* Three of the streaks ended in one-goal losses; the other (Pittsburgh) with a tie.
* By losing to Montreal and Ottawa, the Caps became the first team to lose consecutive games after winning 14 or more in a row. In contrast, after going 1-2-0 following their 14-game streak, the '29-30 Bruins ran off a 15-0-1 streak (they won five in a row, tied the Rangers 3-3, then rolled to 10 more wins before a 3-2 overtime loss to Chicago. They followed that with two wins to end the season. The Islanders went 7-0-2 (tied with Quebec and Minnesota) after their streak-ending loss, dropped a 3-0 decision at Los Angeles and ran off another 7-0-2 streak. Pittsburgh closed its regular season with 17 wins and a tie.
Super-duper Caps -- This season's 14-game winning streak may be over, but another one will last until next year (at least). Sunday's 5-4 OT win over Pittsburgh was Washington's seventh in a row on Super Bowl Sunday. Of course, the Caps have had the advantage of playing all seven of those games at home. Beginning in 1998, they've beaten Boston, Philadelphia (twice), both New York teams, Ottawa and the Penguins, outscoring their opponents 31-14. The Islanders, 2-1 losers in 2007, were the only team to leave the Verizon Center with a point. The last team to beat the Caps on Super Bowl Sunday was the Edmonton Oilers, who won 3-1 at Washington in 1997.
40-40-40 club -- Ovechkin's two goals on Sunday made him the first player to reach the 40-goal mark this season. It's a position he's not unaccustomed to: Ovi has been the first to 40 in each of the last three seasons -- putting him in some rare company. Phil Esposito did it six times in a row for Boston, beginning in 1969-70; Chicago's Bobby Hull was the first to 40 in each of the four seasons before Esposito's streak, and Bobby's son Brett did it from 1989-90 through 1991-92.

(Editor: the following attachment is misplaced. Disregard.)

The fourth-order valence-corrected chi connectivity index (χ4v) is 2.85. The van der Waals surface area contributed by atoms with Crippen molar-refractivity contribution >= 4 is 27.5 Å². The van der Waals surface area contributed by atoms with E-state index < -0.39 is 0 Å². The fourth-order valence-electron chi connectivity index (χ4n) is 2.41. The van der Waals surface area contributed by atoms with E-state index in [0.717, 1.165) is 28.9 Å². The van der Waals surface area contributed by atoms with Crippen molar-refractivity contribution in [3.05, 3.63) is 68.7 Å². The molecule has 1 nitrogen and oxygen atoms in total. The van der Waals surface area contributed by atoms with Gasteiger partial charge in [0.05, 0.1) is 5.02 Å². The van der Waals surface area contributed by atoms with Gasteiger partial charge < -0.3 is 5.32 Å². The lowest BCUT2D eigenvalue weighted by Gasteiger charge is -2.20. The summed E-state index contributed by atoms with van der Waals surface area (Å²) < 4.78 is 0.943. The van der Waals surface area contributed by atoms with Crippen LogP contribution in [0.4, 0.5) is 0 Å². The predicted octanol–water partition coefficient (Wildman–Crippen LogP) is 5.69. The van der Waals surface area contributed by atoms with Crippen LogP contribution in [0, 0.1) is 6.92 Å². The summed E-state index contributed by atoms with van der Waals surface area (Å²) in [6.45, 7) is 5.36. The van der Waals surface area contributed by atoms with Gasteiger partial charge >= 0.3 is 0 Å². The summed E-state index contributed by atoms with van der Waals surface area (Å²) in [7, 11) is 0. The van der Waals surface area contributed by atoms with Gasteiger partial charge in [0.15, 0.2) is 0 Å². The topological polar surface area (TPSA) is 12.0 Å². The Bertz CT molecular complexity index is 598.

Like it once, love it twice -- It took the Philadelphia Flyers more than two-thirds of the season, but they finally managed to win a game in which they trailed by two or more goals. The Flyers spotted New Jersey a 2-0 lead on Monday, then rallied for a 3-2 victory. It was the first time in 20 games in which they'd trailed by 2-plus goals that the Flyers had gotten a point.
For good measure, they repeated the feat two nights later, again falling behind 2-0 to the Devils before rallying for a 3-2 win (this one it overtime).
That leaves the Columbus Blue Jackets (0-23-0) as the only team yet to get a point when trailing by two or more goals in a game.
He's No. 1 -- The winning goal in Philadelphia's second 3-2 win over the Devils was scored by Simon Gagne, who moved into first place in the "I beat Martin Brodeur the most" sweepstakes. It was Gagne's 18th career goal against the winningest goaltender in NHL history, breaking a tie with Jaromir Jagr.
Of course, Brodeur has had his moments against the Flyers as well: His nine shutouts against Philadelphia are his second-highest total against any team -- the Islanders (10) are the only ones who've been shut out more.